AIB cites pandemic and shift online as it closes 15 branches

Financial Services Union says the country’s branch network is ‘being destroyed’

Allied Irish Banks (AIB) is to close 15 branches before the end of the year due to the Covid-19 pandemic and the “unrelenting” shift towards online banking.

The bank said on Tuesday it had completed a “detailed strategic review” due to changes in how customers interact with banks, a trend that “has been accelerated” by the Covid-19 pandemic.

“Following the unrelenting shift in customer preference for digital banking over the last number of years, AIB is announcing the amalgamation of 15 branches in locations across the country by December this year,” it said.

The vast majority of the closures are in urban and suburban locations, mostly in Dublin and Cork.


AIB said accounts in the closing branches would be moved to neighbouring locations, with the average distance to a receiving branch about 2.2km. AIB will have 170 remaining branches following the closures.

The move has been heavily criticised by the Financial Services Union (FSU). The group’s general secretary John O’Connell said the Republic’s bank branch network was “being destroyed”.

“We will exit the pandemic without a functioning bank branch network and with local communities and small businesses bereft of vital banking facilities,” he said.

“AIB has announced today that they will be closing 15 branches across the country including six in Cork. They have also announced the closure of AIB branch on O’Connell Street in Dublin.

“The branch network is being destroyed without a word of concern expressed by the governor of the Central Bank who has responsibility for consumer protection.

“We know when Bank of Ireland made their announcement to close 88 branches that the Central Bank governor had not even met the bank to discuss the issue.

“We would call on the governor to immediately meet with both BOI and AIB and ask them to pause any branch closures until society and the economy reopens and a full debate occurs on the future of banking in Ireland.”

AIB said the closures would happen on a phased basis, beginning in September, and that there would be no compulsory redundancies. The bank will communicate details to customers, who “do not need to take any action”.

The FSU said there was a “social obligation” on the banks to help struggling SMEs to recover from the pandemic, but said it was “clear our two main banks have placed additional profits before their societal obligations”.

It accused the banks of using the pandemic “as cover” to remove vital services from communities across the country.

“The FSU has called for a banking forum where all these proposals could be discussed,” it said.

“If the Minister for Finance continues to prevaricate on the establishment of a banking forum, we will find that the branch network will already be gone before any forum is established.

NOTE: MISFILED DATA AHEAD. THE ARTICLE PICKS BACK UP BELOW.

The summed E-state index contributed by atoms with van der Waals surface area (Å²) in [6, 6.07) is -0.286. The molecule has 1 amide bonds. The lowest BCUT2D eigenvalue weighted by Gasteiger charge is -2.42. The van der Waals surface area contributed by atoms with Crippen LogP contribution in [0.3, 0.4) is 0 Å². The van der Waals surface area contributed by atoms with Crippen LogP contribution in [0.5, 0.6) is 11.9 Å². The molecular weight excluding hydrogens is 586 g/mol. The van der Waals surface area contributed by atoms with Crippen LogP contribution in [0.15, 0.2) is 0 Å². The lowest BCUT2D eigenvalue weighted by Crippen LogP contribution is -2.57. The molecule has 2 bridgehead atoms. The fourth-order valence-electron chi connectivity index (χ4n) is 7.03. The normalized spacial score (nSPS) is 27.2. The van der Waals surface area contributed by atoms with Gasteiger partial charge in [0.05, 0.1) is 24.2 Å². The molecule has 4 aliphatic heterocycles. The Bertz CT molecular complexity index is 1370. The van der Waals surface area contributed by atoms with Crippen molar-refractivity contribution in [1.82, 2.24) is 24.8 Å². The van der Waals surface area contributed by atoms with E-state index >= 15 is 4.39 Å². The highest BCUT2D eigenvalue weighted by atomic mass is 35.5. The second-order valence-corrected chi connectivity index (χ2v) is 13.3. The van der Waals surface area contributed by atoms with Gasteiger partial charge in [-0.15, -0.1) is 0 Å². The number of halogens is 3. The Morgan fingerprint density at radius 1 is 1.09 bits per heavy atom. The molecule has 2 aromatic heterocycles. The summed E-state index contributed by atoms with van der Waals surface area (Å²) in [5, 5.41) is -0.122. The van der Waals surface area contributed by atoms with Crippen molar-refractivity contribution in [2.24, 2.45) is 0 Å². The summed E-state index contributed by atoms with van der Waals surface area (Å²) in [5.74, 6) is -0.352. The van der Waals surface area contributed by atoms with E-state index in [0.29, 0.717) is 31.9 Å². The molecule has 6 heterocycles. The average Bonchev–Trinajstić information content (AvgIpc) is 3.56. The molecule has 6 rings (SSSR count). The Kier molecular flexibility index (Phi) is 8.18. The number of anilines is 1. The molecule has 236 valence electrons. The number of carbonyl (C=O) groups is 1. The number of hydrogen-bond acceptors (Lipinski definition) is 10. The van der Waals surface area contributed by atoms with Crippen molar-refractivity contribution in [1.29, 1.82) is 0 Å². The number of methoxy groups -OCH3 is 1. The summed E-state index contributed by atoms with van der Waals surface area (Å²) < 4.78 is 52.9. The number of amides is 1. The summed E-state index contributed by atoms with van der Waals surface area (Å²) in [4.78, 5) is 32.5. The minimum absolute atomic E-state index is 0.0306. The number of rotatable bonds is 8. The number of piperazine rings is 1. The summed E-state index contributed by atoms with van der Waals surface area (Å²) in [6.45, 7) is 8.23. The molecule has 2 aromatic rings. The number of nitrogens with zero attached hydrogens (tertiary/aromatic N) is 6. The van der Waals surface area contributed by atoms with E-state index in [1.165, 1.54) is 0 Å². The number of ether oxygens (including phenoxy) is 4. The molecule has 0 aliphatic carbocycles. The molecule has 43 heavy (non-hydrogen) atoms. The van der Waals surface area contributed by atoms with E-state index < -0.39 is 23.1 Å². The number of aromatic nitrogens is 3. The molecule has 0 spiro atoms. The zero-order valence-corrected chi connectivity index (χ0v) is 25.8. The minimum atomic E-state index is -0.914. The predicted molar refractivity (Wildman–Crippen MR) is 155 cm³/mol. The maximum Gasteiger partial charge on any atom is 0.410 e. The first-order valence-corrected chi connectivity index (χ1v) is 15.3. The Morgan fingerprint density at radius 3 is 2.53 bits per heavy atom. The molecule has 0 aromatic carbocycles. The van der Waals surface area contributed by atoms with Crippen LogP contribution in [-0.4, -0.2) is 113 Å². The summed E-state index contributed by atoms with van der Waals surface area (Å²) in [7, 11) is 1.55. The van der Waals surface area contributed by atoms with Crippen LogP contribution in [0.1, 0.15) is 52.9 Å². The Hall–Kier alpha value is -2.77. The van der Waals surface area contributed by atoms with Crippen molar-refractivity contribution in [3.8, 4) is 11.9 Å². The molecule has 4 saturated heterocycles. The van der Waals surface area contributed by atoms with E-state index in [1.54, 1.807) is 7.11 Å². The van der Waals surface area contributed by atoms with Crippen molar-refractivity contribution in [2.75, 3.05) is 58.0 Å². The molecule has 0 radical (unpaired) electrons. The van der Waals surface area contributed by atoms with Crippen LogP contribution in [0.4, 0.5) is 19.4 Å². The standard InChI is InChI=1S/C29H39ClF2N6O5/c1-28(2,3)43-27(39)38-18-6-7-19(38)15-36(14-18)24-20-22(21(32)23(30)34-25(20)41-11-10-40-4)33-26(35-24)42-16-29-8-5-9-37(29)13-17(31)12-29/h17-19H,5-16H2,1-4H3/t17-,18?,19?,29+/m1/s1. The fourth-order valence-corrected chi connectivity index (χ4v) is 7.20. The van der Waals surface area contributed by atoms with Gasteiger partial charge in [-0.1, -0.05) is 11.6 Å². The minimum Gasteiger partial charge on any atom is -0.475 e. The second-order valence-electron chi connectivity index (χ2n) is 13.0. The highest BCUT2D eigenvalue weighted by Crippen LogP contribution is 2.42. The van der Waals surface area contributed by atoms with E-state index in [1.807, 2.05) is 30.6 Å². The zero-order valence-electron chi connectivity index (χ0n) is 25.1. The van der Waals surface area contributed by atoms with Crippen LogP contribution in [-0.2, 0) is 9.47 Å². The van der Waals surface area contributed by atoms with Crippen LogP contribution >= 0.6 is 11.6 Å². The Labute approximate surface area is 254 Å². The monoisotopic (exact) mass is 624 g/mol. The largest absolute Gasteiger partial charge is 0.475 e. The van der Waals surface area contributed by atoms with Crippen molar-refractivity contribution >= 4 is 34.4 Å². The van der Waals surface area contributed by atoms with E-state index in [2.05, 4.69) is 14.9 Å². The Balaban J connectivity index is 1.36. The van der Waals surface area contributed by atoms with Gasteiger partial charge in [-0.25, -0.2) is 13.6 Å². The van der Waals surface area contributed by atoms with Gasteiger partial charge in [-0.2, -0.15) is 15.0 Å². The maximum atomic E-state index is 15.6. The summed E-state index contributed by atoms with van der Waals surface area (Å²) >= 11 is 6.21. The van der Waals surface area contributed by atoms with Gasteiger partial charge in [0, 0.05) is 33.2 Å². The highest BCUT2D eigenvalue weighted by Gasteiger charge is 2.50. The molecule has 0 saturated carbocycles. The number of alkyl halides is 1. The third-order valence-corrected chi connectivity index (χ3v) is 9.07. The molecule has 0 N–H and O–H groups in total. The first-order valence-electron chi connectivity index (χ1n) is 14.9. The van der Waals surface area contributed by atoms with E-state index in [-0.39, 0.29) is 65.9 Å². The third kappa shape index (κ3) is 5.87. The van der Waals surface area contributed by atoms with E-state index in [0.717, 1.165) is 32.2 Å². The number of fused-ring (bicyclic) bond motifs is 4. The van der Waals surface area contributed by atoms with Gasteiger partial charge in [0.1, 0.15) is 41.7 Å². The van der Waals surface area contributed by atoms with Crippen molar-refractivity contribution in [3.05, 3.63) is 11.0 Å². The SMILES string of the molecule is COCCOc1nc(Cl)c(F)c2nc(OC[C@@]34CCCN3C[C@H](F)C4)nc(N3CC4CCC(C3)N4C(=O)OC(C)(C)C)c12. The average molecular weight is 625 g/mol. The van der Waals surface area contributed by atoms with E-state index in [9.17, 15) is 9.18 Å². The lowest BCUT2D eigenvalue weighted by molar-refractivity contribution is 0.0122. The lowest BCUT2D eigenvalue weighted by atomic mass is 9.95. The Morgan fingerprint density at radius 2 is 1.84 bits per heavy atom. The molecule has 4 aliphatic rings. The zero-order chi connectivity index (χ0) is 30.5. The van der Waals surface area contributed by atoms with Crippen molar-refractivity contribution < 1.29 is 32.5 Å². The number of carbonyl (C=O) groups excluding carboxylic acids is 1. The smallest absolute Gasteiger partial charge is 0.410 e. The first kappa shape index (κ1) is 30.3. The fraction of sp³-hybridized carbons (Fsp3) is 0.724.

“The Minister for Finance and the governor of the Central Bank need to jointly tell the banks that their actions are undermining the chances of a successful reopening of the economy and are causing enormous levels of stress to staff, businesses and local communities.”

AIB also cited negative interest rates and “competition from non-traditional lenders” as it announced the closures, which it said were “another step towards ensuring a sustainable future for AIB’s branch network”.

The Labour Party claimed that AIB’s decision to close branches is “shocking”.

Its finance spokesman Ged Nash said Minister for Finance Paschal Donohoe “must quickly step-in and use his leverage over the majority State-owned AIB to at least pause any consideration of branch closures until such time as the banking review which he says he is committed to undertaking has been completed.”

Mr Donohoe responded to this saying: “The Labour Party well know that no shareholder has a role with regard to commercial decisions. They know that.

“They know that any shareholder in a bank, including even a large shareholder as we are with AIB, does not have the ability to intervene in a commercial decision.”

AIB managing director for retail banking Jim O’Keeffe said the group “remains committed” to maintaining a strong presence in communities.

“However, inevitably and in line with the evolution of banking and customer needs, we are seeing a requirement to evolve our services to customers,” he said.

“We see that in overall digital usage, with customers interacting with our app more than 1.54 million times a day compared with just 35,000 daily branch visits. That convenience at the tip of our customers’ fingers means they are using branches less.”

Full list of closures:

College Road (Cork)

Donnybrook (Dublin)

Blackrock Road (Cork)

Sutton (Dublin)

Little Island (Cork)

Sandyford (Dublin)

North Main Street (Cork)

Skerries (Dublin)

Ennis Road (Limerick)

Douglas Court (Cork)

Golden Island (Westmeath)

Ballyphehane (Cork)

Dalkey (Dublin)

O’Connell Street (Dublin)

Newcastle Road (Galway)

Colin Gleeson

Colin Gleeson

Colin Gleeson is an Irish Times reporter

Cormac McQuinn

Cormac McQuinn

Cormac McQuinn is a Political Correspondent at The Irish Times